Today's greedy CEOs living high off the hog at shareholders' expense all seem to think that they've invented imaginative new ways to get their hands on more than they're entitled to. We have to wonder if they're surprised when the Securities and Exchange Commission finally catches up to them and the feds come knocking at the door.
You can almost imagine Tyco International Ltd. head Dennis Kozlowski, the latest pig caught feeding at his company's trough, to protest "What do you mean I can't use company money to buy a $445 pincushion." Yes, among the millions of dollars in company money that Kozlowski spent to keep himself in the lap of luxury was a $455 pincushion.
A few years ago, there was an advertising campaign for an investment firm that had a celebrity investor explain why he wanted a brokerage firm he could trust. The ad's tag line was, "Because it's my money." Kozlowski and his cohorts seem to think it's their money. But it isn't.
Kozlowski and former chief financial officer Mark Swartz were charged last week with enterprise corruption and grand larceny for allegedly stealing some $600 million from Tyco. They face up to 25 years in prison on each of those charges if convicted.
Of course, the luxury items are only a small percentage of the wealth they are accused of pilfering from the company, but some of those items provide a special insight into Kozlowski's brazen nature.
Report lists abuses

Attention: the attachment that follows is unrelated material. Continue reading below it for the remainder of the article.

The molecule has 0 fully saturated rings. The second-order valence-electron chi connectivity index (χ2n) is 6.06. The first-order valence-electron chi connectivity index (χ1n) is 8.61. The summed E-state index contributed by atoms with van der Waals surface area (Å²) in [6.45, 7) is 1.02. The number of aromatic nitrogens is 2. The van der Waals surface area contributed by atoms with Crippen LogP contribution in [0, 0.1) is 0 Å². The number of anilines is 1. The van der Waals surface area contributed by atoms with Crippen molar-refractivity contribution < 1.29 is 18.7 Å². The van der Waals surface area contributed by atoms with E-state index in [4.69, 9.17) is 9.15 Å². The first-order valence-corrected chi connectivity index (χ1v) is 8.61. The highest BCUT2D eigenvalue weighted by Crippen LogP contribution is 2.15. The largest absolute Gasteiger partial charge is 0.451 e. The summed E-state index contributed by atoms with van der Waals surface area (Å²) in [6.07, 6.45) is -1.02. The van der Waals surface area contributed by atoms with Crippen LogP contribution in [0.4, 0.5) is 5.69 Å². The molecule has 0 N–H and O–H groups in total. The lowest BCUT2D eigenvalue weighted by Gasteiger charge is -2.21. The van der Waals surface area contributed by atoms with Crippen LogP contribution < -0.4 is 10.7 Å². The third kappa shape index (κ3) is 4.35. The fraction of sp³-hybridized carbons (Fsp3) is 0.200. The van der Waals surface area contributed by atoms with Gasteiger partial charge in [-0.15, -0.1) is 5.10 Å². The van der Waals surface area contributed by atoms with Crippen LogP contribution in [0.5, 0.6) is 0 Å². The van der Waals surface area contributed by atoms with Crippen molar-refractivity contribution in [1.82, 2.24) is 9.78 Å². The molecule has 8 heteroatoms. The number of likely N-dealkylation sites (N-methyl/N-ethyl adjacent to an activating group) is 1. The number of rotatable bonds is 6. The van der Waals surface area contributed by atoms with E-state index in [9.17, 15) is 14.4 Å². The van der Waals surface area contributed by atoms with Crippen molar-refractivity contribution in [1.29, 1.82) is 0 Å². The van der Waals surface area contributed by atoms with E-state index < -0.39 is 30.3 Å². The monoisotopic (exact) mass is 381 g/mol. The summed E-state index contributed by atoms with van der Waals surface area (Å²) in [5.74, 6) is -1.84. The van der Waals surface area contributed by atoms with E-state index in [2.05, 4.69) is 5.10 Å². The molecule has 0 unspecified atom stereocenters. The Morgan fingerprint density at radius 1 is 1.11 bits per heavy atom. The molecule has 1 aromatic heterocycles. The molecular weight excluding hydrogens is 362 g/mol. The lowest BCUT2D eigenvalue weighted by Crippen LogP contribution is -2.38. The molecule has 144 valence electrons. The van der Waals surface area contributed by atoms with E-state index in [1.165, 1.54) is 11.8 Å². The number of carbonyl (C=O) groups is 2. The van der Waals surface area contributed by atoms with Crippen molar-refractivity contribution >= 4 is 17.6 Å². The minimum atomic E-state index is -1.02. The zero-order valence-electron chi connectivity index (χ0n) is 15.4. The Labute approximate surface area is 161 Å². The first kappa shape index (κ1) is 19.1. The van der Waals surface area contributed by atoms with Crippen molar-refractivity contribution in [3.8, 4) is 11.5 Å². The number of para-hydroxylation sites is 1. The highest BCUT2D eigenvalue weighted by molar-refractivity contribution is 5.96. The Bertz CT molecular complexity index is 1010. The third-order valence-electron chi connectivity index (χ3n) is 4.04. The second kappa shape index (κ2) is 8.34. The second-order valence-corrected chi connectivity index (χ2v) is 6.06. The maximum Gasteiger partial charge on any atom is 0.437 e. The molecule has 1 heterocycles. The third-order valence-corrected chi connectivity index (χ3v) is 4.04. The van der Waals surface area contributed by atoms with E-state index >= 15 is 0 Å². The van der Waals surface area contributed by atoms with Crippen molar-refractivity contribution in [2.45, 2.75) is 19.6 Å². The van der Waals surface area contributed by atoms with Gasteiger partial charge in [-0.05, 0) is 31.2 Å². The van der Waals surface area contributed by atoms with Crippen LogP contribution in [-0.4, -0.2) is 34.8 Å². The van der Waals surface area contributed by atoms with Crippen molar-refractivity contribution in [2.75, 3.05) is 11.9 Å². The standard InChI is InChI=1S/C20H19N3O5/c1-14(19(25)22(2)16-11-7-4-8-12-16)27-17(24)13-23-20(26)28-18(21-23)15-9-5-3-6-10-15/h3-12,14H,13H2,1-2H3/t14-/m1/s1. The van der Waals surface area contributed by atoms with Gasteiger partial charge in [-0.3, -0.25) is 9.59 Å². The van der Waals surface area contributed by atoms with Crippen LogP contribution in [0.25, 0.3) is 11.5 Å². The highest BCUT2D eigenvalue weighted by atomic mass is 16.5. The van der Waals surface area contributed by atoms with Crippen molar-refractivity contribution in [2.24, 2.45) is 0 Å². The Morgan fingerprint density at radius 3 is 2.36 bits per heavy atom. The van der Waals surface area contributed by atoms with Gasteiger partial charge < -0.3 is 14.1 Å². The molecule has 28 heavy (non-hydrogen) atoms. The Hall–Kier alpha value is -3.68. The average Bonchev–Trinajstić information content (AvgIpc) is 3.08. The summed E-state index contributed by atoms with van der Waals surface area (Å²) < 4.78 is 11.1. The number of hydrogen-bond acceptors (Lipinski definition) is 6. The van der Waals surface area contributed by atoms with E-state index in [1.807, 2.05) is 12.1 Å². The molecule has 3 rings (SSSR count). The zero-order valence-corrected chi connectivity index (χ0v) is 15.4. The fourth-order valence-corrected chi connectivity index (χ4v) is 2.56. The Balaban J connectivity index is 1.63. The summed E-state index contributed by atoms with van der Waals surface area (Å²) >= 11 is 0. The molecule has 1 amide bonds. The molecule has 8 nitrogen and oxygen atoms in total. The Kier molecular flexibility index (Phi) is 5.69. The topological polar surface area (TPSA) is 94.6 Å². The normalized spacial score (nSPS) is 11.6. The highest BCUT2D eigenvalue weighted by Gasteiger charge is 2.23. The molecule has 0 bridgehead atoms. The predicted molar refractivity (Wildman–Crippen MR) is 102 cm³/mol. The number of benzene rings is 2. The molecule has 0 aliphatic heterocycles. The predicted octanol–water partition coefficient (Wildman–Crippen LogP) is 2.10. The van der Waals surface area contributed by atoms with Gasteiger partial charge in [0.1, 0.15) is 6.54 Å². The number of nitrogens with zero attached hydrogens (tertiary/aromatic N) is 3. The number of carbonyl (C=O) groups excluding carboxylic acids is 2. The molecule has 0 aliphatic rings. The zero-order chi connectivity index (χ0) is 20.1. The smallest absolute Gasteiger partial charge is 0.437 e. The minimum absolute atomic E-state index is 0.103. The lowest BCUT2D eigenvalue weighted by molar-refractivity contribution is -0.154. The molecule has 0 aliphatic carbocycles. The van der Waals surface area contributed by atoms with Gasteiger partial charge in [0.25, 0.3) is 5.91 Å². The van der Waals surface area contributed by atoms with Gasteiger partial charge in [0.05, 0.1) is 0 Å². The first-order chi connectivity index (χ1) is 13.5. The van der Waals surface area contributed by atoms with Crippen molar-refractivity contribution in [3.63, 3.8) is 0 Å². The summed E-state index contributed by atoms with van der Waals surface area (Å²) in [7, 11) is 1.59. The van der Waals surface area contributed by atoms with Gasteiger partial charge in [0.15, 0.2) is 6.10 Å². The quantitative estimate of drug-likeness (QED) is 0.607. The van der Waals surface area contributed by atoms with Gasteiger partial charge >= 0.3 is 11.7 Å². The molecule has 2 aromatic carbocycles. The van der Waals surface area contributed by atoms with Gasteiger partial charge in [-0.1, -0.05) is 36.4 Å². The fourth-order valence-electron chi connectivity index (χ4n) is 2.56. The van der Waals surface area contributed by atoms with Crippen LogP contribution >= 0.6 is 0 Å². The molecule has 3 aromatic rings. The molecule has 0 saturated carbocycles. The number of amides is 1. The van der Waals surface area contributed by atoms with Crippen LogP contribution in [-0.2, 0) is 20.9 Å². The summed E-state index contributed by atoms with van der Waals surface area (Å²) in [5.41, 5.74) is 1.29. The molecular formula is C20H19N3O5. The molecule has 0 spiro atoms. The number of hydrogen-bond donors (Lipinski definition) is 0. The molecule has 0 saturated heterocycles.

A 234-page report prepared last week for Tyco directors said Kozlowski and other executives spent hundreds of millions of dollars to throw parties, speculate on real estate and other investments and buy homes and yachts.
Among Kozlowski's knickknacks were a $17,100 "traveling toilette box," a $6,300 sewing kit, a $15,000 "dog umbrella stand," a $1,650 notebook and the aforementioned $445 pincushion.
Do these guys have no sense of financial history? Hundreds of company officials have been caught over the years abusing their positions.
In the 1980s, Victor Posner provided a splendid local example in his rape of Sharon Steel Corp. Posner, a junk bond genius who managed to take over the steel company, even took the Norman Rockwell paintings off the walls at Sharon Steel's headquarters. He used company funds to provide himself and family members with extravagant homes and exotic automobiles. But eventually he was undone.
If Kozlowski had only been paying attention the day a teacher told the class that those who ignore history are bound to repeat it, everyone would be so much better off.